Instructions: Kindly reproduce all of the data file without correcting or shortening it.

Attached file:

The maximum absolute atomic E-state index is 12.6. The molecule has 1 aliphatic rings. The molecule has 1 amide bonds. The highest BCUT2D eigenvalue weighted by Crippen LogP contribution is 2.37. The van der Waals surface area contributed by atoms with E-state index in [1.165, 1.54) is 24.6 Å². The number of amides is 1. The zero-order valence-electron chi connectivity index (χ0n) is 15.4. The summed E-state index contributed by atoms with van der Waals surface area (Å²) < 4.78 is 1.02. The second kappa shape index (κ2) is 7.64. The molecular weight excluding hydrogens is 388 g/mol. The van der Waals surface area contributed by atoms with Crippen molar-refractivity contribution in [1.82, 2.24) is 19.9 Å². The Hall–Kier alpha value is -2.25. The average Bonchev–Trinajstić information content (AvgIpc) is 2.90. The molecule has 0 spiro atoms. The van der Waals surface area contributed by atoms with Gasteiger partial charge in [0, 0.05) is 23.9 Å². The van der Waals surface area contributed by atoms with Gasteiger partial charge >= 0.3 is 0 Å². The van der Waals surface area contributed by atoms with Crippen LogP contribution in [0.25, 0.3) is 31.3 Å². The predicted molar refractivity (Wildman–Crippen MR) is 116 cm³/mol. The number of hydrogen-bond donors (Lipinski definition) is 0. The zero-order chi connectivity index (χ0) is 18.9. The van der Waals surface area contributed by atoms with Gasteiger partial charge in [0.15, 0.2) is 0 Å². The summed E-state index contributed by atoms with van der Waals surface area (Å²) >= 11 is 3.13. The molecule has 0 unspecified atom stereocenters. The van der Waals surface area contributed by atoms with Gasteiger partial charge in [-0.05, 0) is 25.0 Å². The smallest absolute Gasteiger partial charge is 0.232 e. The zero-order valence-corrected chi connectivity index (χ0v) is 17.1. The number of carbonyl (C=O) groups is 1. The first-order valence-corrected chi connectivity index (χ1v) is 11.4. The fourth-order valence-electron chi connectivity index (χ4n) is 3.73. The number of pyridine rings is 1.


The maximum absolute atomic E-state index is 12.6. The molecule has 1 aliphatic rings. The molecule has 1 amide bonds. The highest BCUT2D eigenvalue weighted by Crippen LogP contribution is 2.37. The van der Waals surface area contributed by atoms with E-state index in [1.165, 1.54) is 24.6 Å². The number of amides is 1. The zero-order valence-electron chi connectivity index (χ0n) is 15.4. The summed E-state index contributed by atoms with van der Waals surface area (Å²) < 4.78 is 1.02. The second kappa shape index (κ2) is 7.64. The molecular weight excluding hydrogens is 388 g/mol. The van der Waals surface area contributed by atoms with Crippen molar-refractivity contribution in [1.82, 2.24) is 19.9 Å². The Hall–Kier alpha value is -2.25. The average Bonchev–Trinajstić information content (AvgIpc) is 2.90. The molecule has 0 spiro atoms. The van der Waals surface area contributed by atoms with Gasteiger partial charge in [0, 0.05) is 23.9 Å². The van der Waals surface area contributed by atoms with Gasteiger partial charge >= 0.3 is 0 Å². The van der Waals surface area contributed by atoms with Crippen LogP contribution in [0.25, 0.3) is 31.3 Å². The predicted molar refractivity (Wildman–Crippen MR) is 116 cm³/mol. The number of hydrogen-bond donors (Lipinski definition) is 0. The zero-order chi connectivity index (χ0) is 18.9. The van der Waals surface area contributed by atoms with Gasteiger partial charge in [0.15, 0.2) is 0 Å². The summed E-state index contributed by atoms with van der Waals surface area (Å²) >= 11 is 3.13. The molecule has 0 unspecified atom stereocenters. The van der Waals surface area contributed by atoms with Gasteiger partial charge in [-0.05, 0) is 25.0 Å². The smallest absolute Gasteiger partial charge is 0.232 e. The zero-order valence-corrected chi connectivity index (χ0v) is 17.1. The number of carbonyl (C=O) groups is 1. The first-order valence-corrected chi connectivity index (χ1v) is 11.4. The fourth-order valence-electron chi connectivity index (χ4n) is 3.73. The number of pyridine rings is 1.